From the Blogs, July 20
Once a week I sit down and review blogs to present you with items that may be of interest to you. While I do this weekly, the articles may be older because I just ran across them. Just because something has been around for awhile doesn’t mean it isn’t useful, so I include those as well. Here are some of what I found this week.
Mel Wolfgang of Jonathan Sheppard Books is a font of knowledge when it comes to history and genealogy. This week, he remembered the famous 54th Massachusetts from the Civil War. This famous unit, led by Col. Robert Gould Shaw, was on of the first regiments of black soldiers created by the Union after the Emancipation Proclamation. In 1989, the story of these brave men was turned into a movie, Glory, starring Matthew Broderick as Shaw. On July 18th, 1863, many of these men, including Shaw, were massacred by Confederate forces. Mel’s two-part column on Mnemosyne’s Magic Mirror this week remembers the 54th Massachusetts, and Acting Adjutant G.W. James (brother of novelist Henry James).
Michael John Neill in RootDig.com talks this week about a new feature from Google. While most everyone knows about Google maps, that help you navigate outdoors, did you know that they are starting to create indoor maps as well? Michael discusses Google’s mapping of buildings on the college campus where he works, and shares a preview video in Google Maps-Indoors.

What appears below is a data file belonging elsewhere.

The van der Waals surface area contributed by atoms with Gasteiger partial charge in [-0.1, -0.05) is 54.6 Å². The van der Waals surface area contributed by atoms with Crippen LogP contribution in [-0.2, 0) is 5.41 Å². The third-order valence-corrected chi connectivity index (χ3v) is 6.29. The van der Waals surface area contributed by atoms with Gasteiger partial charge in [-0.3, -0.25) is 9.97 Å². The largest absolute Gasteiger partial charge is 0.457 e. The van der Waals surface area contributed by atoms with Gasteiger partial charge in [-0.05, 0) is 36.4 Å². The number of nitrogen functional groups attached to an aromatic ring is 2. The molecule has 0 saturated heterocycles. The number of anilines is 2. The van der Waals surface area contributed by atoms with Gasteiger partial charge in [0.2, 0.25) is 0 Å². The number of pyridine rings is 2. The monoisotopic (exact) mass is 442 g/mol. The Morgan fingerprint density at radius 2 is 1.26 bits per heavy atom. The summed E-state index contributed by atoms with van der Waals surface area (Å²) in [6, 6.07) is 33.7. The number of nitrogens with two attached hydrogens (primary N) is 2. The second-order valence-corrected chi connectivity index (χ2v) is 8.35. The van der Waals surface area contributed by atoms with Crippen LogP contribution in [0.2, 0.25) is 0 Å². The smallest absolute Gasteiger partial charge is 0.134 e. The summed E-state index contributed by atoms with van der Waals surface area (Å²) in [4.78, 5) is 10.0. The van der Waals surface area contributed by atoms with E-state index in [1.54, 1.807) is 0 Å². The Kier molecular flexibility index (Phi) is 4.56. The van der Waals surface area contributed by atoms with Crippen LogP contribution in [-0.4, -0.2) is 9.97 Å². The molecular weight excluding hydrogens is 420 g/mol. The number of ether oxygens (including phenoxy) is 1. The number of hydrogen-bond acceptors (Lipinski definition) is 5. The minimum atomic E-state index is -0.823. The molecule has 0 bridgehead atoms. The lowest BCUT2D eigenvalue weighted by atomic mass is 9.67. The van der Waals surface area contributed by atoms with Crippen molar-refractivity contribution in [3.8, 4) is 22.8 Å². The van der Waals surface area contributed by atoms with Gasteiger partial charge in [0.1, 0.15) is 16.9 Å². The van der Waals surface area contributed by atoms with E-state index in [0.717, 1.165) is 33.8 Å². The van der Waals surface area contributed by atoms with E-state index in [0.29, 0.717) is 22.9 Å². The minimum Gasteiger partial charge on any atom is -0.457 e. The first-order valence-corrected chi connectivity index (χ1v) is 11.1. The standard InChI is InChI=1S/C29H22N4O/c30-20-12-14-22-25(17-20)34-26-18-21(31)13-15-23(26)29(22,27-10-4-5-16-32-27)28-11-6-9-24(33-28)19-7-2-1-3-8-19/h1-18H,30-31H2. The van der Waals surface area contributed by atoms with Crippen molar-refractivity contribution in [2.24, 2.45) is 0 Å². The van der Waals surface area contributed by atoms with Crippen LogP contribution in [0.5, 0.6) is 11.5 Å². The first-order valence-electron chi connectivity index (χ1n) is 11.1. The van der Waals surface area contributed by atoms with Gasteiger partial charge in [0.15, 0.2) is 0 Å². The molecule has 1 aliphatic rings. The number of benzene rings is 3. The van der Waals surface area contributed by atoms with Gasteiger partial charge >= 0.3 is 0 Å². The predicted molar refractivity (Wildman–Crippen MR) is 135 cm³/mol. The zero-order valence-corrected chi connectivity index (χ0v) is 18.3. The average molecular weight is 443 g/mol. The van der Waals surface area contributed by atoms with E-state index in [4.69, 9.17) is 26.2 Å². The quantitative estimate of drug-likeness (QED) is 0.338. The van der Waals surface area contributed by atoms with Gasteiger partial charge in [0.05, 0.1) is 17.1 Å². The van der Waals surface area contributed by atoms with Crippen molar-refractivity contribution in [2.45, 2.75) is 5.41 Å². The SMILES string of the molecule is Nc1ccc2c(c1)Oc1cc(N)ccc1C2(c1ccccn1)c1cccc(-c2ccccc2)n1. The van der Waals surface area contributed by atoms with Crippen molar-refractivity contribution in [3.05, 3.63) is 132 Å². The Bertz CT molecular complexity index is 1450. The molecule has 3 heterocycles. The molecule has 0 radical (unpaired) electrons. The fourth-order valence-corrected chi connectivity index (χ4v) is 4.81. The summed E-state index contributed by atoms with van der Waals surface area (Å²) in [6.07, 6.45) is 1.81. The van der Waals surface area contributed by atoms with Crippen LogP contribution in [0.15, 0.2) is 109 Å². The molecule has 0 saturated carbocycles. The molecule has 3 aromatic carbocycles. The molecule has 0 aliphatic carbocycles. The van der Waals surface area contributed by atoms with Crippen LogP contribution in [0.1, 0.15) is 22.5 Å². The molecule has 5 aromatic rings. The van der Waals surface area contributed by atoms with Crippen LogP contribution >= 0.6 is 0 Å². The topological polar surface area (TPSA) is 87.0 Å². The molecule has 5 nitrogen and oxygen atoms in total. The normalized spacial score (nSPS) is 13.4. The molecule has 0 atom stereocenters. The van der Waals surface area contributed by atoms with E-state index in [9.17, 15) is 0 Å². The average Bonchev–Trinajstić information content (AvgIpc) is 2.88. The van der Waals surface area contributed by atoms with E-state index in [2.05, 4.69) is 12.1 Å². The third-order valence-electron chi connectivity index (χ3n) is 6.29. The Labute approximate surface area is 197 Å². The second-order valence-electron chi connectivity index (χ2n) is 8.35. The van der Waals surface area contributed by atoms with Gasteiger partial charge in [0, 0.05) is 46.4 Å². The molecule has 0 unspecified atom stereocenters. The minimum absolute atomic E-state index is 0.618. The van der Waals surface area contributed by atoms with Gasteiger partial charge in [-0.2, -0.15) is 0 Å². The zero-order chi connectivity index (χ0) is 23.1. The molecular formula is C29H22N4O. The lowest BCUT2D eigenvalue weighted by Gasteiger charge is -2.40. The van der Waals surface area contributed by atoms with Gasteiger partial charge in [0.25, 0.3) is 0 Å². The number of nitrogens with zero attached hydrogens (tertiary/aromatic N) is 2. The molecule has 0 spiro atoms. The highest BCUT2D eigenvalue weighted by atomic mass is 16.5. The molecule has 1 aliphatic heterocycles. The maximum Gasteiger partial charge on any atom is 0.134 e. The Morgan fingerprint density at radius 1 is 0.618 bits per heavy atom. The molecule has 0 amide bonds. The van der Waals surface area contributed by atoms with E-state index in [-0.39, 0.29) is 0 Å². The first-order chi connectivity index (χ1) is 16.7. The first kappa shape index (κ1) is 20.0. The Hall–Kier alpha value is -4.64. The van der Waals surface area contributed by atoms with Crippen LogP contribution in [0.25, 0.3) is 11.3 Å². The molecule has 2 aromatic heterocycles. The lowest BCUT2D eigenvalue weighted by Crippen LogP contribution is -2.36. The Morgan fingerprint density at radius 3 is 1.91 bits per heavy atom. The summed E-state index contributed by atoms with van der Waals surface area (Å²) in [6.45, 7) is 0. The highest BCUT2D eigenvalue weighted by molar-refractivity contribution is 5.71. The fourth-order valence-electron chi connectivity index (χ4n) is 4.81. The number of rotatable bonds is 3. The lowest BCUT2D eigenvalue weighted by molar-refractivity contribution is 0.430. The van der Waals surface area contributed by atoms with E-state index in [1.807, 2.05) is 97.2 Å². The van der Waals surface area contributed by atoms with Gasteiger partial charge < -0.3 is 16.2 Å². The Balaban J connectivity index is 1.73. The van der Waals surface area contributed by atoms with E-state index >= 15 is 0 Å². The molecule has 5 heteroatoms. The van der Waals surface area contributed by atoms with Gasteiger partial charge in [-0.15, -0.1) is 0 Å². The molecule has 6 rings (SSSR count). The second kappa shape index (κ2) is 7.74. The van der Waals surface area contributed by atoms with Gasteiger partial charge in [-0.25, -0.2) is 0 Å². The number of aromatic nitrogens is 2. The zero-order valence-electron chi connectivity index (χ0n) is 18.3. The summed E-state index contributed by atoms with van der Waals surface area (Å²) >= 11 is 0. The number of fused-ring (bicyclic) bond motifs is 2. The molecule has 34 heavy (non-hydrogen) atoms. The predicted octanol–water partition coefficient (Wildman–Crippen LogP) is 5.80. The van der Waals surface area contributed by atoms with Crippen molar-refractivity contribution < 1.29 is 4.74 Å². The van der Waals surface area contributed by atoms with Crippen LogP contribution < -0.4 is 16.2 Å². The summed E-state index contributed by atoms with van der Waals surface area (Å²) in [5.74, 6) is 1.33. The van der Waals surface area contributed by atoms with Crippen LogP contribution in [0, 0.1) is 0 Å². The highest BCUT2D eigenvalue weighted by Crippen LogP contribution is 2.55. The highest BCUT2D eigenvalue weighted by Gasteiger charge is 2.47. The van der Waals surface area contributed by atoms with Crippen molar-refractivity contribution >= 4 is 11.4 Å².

Randy Seaver writes a thoughtful commentary on the current controversy surrounding a CNN Money story on the Social Security Death Index. Randy analyzes the article, and points out a number of mistakes. Unfortunately, any fact checkers that may have been employed in reviewing the article seem to have been asleep at the wheel.
Many of you may be familiar with Julie Mitchuka. Among her many talents, she and I are teaching assistants together for the Boston University Genealogical Research Program. This week she is in Washington, D.C., attending the National Institute on Genealogical Research for the first time, with another friend and B.U. teaching assistant, Robert Stanhope. For those who have wondered what it was like to attend NIGR, she is posting on her blog this week about the experience.